Weed Gets a “Fancy” New Name: Craft Cannabis
We’ve become a country consumed with what goes into our food products. While many want organic foods, others want gluten-free meals and non-GMO practices. It looks like this trend has expanded to include drug use.
The latest trend in marijuana is “craft cannabis.” Like craft beer, this weed is considered an artisan product, carefully cultivated for those with a finer “taste.” Small shops are growing their own products and marketing them as better quality than your average “dank,” run-of-the-mill marijuana.
Like craft beer and organic food, craft cannabis also costs more. And marijuana users are apparently willing to pay the price, with many shelling out ridiculous amounts of money for this trendy new spin on pot.
Shop Owners Target “Connoisseurs”
With more states legalizing marijuana, the market just keeps growing. Retailers target their market with claims such as “Connoisseur-grade cannabis straight from our farms to your home.”
Shop owners now see that cannabis users are willing to pay extra money for marijuana that has specific tastes or potency. And thanks to some pretty slick branding practices, shop owners are making their way to the bank off these “cannabis connoisseurs.”
Of course, this new branding campaign includes edible marijuana. In Colorado, Canyon Cultivation is pushing its use of “high-quality organic ingredients” and becoming known for a commitment to gluten-free, vegan practices.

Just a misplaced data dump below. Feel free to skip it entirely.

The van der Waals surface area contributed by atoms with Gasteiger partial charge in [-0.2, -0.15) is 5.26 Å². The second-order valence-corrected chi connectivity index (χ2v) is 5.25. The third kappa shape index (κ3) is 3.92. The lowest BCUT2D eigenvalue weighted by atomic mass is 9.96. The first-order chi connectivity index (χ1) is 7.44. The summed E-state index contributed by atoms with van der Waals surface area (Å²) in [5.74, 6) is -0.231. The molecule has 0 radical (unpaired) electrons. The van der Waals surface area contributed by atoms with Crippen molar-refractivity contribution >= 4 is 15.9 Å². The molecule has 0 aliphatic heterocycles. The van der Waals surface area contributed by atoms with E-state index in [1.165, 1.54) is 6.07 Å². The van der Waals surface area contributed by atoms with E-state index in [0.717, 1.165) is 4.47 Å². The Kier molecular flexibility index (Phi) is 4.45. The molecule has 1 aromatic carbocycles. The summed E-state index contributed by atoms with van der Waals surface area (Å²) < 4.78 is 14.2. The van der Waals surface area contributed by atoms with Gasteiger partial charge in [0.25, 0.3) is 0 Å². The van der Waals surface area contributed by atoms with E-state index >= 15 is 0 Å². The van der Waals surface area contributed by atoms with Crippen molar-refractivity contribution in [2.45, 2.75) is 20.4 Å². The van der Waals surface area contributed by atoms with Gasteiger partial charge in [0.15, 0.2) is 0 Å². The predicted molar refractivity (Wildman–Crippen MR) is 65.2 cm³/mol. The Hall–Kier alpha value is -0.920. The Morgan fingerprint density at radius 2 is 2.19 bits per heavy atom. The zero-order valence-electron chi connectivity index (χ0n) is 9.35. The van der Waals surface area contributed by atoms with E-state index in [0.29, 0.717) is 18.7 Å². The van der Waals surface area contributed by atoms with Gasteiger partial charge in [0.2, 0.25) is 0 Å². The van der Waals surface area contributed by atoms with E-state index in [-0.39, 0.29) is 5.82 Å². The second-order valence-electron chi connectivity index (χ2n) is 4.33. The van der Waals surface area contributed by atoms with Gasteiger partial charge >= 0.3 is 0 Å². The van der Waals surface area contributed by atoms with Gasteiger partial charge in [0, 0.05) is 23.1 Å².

Not surprisingly, Oregon is another one of the leading states in this trend. Brooklyn Holding Company in Portland is an artisan dispensary. Wicket Kind, also in Portland, boasts of “legendary genetics, craftsmanship and tenacious authenticity…by crafting a boutique cannabis experience.”
A New Image, Same Weed
Part of the goal for marijuana companies is to change the image of cannabis. They hope to re-brand themselves and to broaden their appeal to more consumers. Specifically, they want to get away from the “stoner” stigma and market to the type of person who pays for rare vintage wines and all-natural meals. This, in essence, is their new target audience.
Perhaps some shops do give more attention to their cannabis cultivation. Maybe it’s possible a toke from an “artisan” shop is a different experience than one from a non-craft cannabis.
What’s more likely? It’s the same old pot, it’s just re-branded. It’s like those labels added by manufacturers when they change their packaging: “Same product. New look.” But what changed? Not much really, except they increase their prices to cover the cost of the fancy new containers and colorful labels.
Additional Reading: When Does Medical Marijuana Use Morph into Full-Blown Addiction?
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